LIFE DURING WARTIME
(director/writer: Todd Solondz; cinematographer: Ed Lachman; editor: Kevin Messman; cast: (Joy), Ciaran Hinds (Bill), Gaby Hoffman (Wanda), (Trish), (Harvey), Chris Marquette (Billy), (Jacqueline), Rich Pecci (Mark), (Andy), (Helen), Dylan Riley Snyder (Timmy), Renée Taylor (Mona), Michael Kenneth Williams (Allen), Emma Hinz(Chloe), Rosalyn Ruff (Waitress); Runtime: 98; MPAA Rating: R; producers: Christine Kunewa Walker/Derrick Tseng; IFC Films; 2009)
“daring tragicomedy revolving around the theme of forgiveness and forgetting in the post-9/11 years.”
Reviewed by Dennis Schwartz
Indie filmmaker Todd Solondz (“Happiness”/”Welcome to the Dollhouse”/”Storytelling”)takes his droll humor, eye for perversion, stomach for misery and Jewish angst dramatics to sunny South Florida instead of the suburbs of New Jersey, as hereintroduces us to the Jordans and Maplewoods from his 1999 Happiness and 1995 Welcome to the Dollhouse (using different actors). It’s a daring tragicomedy revolving around the theme of forgiveness and forgetting in the post-9/11 years, where a paranoid America is involved in an endless War on Terror that’s divided the country and left personal relationships more screwed up than ever.Solondz is one of the few modern-day filmmakers to concern himself with the dark society rejects, an underclass of perverse charactersliving on the fringe, and when you examine such types what you see is often not very pleasant and not what you want to see. Therefore there’s a bleak outlook for such emotionally stunted charactersthat pervades throughout the pic, that also weighs in on such hot button radio talk issues as interracial romance, anti-social feelings, terrorism, suicide, bleeding heart liberals, Jewish identity and pedophilia, as seen through the director’s playful misanthropic eyes.
It opens with the neurotic interracial couple, reformed ex-con sexual pervert Allen (Michael K. Williams) and the depressed naive ex-con correctional facility counselor Joy (Shirley Henderson), dining out to celebrate their wedding anniversary. But the happy occasion ends in disaster, as the waitress recognizes Allen’s voice as a recent obscene phone caller and attacks him. Joy then leaves New Jersey and her hubby behind to think about the future of her marriage and reunites with her unhappy mother Mona (Renee Taylor) in South Florida. The anxiety-ridden Joy is still haunted by nightmarish visions of her pervert ex-boyfriend Andy () trying to seduce her, and tragically discovers she only finds love when with the damaged goods degenerate Allen.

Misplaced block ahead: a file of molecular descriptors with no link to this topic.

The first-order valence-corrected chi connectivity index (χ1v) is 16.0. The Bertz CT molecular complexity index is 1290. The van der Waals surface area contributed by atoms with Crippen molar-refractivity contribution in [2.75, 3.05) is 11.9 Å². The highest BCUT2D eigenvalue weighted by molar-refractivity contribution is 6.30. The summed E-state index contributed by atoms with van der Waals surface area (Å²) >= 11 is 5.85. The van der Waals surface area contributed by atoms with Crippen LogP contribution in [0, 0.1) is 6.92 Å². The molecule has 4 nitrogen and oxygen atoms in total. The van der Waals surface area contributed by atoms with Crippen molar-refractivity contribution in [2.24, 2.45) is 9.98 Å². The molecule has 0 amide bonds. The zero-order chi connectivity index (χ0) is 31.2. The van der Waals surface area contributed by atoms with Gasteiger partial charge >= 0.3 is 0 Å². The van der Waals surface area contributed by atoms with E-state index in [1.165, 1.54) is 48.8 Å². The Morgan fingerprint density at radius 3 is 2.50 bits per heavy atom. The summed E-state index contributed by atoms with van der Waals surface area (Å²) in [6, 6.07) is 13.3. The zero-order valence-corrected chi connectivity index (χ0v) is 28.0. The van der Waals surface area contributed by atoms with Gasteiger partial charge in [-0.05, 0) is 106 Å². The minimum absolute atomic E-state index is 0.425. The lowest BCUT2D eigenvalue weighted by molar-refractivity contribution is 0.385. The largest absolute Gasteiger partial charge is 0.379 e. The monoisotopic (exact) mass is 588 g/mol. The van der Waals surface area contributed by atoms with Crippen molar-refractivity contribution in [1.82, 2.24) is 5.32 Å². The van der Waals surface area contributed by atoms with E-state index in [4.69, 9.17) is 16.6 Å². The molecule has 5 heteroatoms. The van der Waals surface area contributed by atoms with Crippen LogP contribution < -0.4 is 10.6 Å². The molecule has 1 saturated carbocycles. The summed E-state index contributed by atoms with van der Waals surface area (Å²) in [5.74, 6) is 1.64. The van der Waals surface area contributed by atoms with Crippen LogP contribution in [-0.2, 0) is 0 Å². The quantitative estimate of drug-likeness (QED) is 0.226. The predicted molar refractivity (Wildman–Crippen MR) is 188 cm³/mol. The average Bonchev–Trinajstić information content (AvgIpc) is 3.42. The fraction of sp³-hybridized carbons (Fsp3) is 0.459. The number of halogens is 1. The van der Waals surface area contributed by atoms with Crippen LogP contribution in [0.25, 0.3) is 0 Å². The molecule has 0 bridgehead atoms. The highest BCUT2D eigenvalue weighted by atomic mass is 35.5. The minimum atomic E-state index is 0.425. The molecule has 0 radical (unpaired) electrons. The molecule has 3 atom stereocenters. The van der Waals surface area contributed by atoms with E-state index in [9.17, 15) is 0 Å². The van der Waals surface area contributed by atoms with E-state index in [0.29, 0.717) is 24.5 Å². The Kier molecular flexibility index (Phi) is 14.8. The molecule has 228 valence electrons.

Also living in Florida is Joy’s smug sister Trish (Allison Janney), the divorced mother of three. Trish’s ex-husband, Bill (Ciarán Hinds), a psychotherapist imprisoned for pedophilia, who when released from jail is picked up at a South Beach bar by a cold elderly woman () who wants him to fuck her and after that unromantic one-night stand Bill tracks down his Oregon college student son Billy (Chris Marquette) and has a brief unfulfilling and awkward visit with him in his dorm room. Meanwhile Trish’s son Timmy (Dylan Riley Snyder) is preparing for his upcoming bar mitzvah and wondering what it takes to be a man and have forgiveness, and recoils in horror when he learns his dad is alive and not dead as previously told by mom, and to boot he’s a convicted pedophile as he alarmingly says to mom–“I don’t want to be a faggot.” The young daughter Chloe is an aspiring singer, who has a minor role. The self-satisfied Trish, despite her bad marriage experience still haunting her, is happy that she met an ordinary, though ugly and obese, normal divorced Jewish man, the affable Harvey (Michael Lerner), whom she fantasizes she loves because ‘he makes her feel like a tulip who opened her petals’ and vocally supports Israel.
The third sister of this dysfunctional family is the successful but bitchy guilt-ridden author Helen (Ally Sheedy), who lives in Florida but is estranged from the family, and whose volatile and unstable nature veers between her artistic integrity to her narcissistic vanity over her fame and fortune.
The self-absorbed Timmy, whom the pic revolves around as the true seeker of normalcy, has the last word as he says “I don’t care about freedom and democracy. I just want my father.”
It’s shot in brightly artificial pastel colors by cinematographer Ed Lachman, giving the pic a falsely beautiful plastic look.
Solondz’s satire on the human condition has a special place for techy nerds in its heart, while the so-called straight people are bent out of shape trying to justify their limits and to find what’s possible to forgive and forget about their lives–which is viewed as a contradiction, since to forget is not to forgive. The pic offers a sense of stagnation and hopelessness for its vics that makes their attempt to find happiness an impossibility. For Solondz one can find serenity by forgetting, but forgiveness is only in God’s hands and therefore one at best can only achieve redemption until one meets his Maker.
It’s a pointed film that aims to make the viewer uncomfortable and thereby think more deeply about things he may already have a vociferous opinion on, such as religion, family values and perversity. Very few films care to go this edgy rabbinical ethical philosophical route and Solondz should be applauded for taking this rough road through subjects alien to mainstream cinema, even if at times the ride does seem a little too bumpy and that it’s not reaching its intended destination.
REVIEWED ON 8/15/2011 GRADE: B+